D. A. Hirshberg et al., "Evaluating the Automated Alignment of 3D Human Body Scans", in Proc. of 2nd Int. Conf. on 3D Body Scanning Technologies, Lugano, Switzerland, 2011, pp. 76-86, http://dx.doi.org/10.15221/11.076.
Evaluating the Automated Alignment of 3D Human Body Scans
David A. HIRSHBERG 3, Matthew LOPER 3, Eric RACHLIN 3, Aggeliki TSOLI 1,3, Alexander WEISS 1, Brian CORNER 2, Michael J. BLACK 1,3
The statistical analysis of large corpora of human body scans requires that these scans be in alignment, either for a small set of key landmarks or densely for all the vertices in the scan. Existing techniques tend to rely on hand-placed landmarks or algorithms that extract landmarks from scans. The former is time consuming and subjective while the latter is error prone. Here we show that a model-based approach can align meshes automatically, producing alignment accuracy similar to that of previous methods that rely on many landmarks. Specifically, we align a low-resolution, artist-created template body mesh to many high-resolution laser scans. Our alignment procedure employs a robust iterative closest point method with a regularization that promotes smooth and locally rigid deformation of the template mesh. We evaluate our approach on 50 female body models from the CAESAR dataset that vary significantly in body shape. To make the method fully automatic, we define simple feature detectors for the head and ankles, which provide initial landmark locations. We find that, if body poses are fairly similar, as in CAESAR, the fully automated method provides dense alignments that enable statistical analysis and anthropometric measurement.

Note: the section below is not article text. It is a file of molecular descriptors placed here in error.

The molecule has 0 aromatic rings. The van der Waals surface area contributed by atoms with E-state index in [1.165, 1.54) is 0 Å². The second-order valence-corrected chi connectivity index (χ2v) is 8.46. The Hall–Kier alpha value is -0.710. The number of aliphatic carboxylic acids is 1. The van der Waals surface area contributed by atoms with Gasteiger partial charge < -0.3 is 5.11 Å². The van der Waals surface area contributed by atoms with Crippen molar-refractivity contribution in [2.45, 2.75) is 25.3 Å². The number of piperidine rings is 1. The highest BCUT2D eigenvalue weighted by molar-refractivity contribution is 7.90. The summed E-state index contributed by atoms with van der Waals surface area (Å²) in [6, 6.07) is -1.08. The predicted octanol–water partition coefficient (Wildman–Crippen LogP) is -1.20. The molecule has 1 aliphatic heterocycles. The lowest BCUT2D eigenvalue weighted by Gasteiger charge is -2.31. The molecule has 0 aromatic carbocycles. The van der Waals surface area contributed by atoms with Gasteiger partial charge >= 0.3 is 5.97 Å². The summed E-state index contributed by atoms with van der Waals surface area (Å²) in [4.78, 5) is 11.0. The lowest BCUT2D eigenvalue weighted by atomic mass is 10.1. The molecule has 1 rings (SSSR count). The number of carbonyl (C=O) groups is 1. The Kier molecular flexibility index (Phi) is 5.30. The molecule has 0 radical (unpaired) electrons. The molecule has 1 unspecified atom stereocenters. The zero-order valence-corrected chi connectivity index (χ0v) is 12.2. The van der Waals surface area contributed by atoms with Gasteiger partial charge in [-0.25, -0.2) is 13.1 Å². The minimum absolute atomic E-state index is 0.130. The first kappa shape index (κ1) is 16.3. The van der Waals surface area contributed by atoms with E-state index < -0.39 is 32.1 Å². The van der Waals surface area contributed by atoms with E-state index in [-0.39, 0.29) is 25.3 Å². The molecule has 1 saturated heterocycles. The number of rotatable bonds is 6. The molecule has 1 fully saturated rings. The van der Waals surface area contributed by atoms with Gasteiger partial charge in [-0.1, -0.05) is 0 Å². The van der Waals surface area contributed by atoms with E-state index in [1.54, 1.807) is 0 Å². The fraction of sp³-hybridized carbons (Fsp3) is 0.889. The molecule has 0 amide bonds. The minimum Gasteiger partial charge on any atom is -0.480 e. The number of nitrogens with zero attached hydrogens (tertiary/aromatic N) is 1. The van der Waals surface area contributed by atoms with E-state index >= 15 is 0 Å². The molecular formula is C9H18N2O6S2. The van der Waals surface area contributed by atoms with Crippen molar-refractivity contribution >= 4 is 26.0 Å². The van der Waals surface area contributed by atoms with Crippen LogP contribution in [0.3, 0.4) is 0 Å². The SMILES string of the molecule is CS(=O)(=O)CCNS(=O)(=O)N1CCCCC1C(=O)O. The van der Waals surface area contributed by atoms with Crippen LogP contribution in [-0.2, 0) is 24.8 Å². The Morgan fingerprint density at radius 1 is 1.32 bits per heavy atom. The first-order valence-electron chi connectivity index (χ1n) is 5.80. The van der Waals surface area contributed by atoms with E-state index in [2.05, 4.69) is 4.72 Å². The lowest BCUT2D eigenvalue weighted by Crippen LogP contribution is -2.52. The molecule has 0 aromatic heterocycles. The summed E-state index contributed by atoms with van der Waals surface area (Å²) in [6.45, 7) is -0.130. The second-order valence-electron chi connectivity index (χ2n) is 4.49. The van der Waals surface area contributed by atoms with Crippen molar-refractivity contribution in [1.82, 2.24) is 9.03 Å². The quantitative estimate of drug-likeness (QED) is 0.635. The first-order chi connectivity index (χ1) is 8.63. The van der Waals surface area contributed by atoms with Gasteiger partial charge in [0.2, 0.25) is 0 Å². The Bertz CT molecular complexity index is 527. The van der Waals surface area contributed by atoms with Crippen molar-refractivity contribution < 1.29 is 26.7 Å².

laser scan alignment, landmark detection, 3D body models, mesh alignment, mesh deformation
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